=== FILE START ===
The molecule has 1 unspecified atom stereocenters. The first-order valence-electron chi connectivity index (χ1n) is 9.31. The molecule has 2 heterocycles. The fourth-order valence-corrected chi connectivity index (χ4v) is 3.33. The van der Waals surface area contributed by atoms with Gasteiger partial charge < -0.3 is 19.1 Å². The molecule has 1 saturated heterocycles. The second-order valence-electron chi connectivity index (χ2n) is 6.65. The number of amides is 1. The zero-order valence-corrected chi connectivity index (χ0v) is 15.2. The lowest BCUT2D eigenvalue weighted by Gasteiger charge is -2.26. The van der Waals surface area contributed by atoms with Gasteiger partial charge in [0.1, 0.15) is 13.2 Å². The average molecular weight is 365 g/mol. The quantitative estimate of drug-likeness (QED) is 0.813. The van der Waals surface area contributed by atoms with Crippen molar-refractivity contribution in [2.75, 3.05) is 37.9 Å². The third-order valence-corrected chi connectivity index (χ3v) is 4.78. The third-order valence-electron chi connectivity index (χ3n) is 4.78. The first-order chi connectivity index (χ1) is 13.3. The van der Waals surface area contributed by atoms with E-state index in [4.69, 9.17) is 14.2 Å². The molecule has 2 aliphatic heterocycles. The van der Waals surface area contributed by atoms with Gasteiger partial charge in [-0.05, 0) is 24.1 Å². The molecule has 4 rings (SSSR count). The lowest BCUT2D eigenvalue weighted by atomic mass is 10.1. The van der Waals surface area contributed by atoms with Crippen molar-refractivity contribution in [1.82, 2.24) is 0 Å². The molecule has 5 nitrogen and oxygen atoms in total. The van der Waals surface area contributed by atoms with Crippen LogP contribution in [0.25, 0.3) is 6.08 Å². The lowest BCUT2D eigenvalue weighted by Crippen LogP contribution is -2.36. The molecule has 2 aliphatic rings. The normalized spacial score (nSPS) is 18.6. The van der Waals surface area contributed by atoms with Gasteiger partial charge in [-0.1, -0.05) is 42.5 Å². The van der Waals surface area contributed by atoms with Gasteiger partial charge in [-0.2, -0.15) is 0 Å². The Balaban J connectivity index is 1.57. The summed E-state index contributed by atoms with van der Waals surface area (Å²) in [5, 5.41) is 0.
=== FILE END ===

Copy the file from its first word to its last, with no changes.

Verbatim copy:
The molecule has 1 unspecified atom stereocenters. The first-order valence-electron chi connectivity index (χ1n) is 9.31. The molecule has 2 heterocycles. The fourth-order valence-corrected chi connectivity index (χ4v) is 3.33. The van der Waals surface area contributed by atoms with Gasteiger partial charge < -0.3 is 19.1 Å². The molecule has 1 saturated heterocycles. The second-order valence-electron chi connectivity index (χ2n) is 6.65. The number of amides is 1. The zero-order valence-corrected chi connectivity index (χ0v) is 15.2. The lowest BCUT2D eigenvalue weighted by Gasteiger charge is -2.26. The van der Waals surface area contributed by atoms with Gasteiger partial charge in [0.1, 0.15) is 13.2 Å². The average molecular weight is 365 g/mol. The quantitative estimate of drug-likeness (QED) is 0.813. The van der Waals surface area contributed by atoms with Crippen molar-refractivity contribution in [2.75, 3.05) is 37.9 Å². The third-order valence-corrected chi connectivity index (χ3v) is 4.78. The third-order valence-electron chi connectivity index (χ3n) is 4.78. The first-order chi connectivity index (χ1) is 13.3. The van der Waals surface area contributed by atoms with E-state index in [4.69, 9.17) is 14.2 Å². The molecule has 2 aliphatic heterocycles. The van der Waals surface area contributed by atoms with Gasteiger partial charge in [-0.05, 0) is 24.1 Å². The molecule has 4 rings (SSSR count). The lowest BCUT2D eigenvalue weighted by atomic mass is 10.1. The van der Waals surface area contributed by atoms with Crippen molar-refractivity contribution in [1.82, 2.24) is 0 Å². The molecule has 5 nitrogen and oxygen atoms in total. The van der Waals surface area contributed by atoms with Crippen LogP contribution in [0.25, 0.3) is 6.08 Å². The lowest BCUT2D eigenvalue weighted by Crippen LogP contribution is -2.36. The molecule has 2 aliphatic rings. The normalized spacial score (nSPS) is 18.6. The van der Waals surface area contributed by atoms with Gasteiger partial charge in [-0.1, -0.05) is 42.5 Å². The van der Waals surface area contributed by atoms with Gasteiger partial charge in [-0.2, -0.15) is 0 Å². The Balaban J connectivity index is 1.57. The summed E-state index contributed by atoms with van der Waals surface area (Å²) in [5, 5.41) is 0.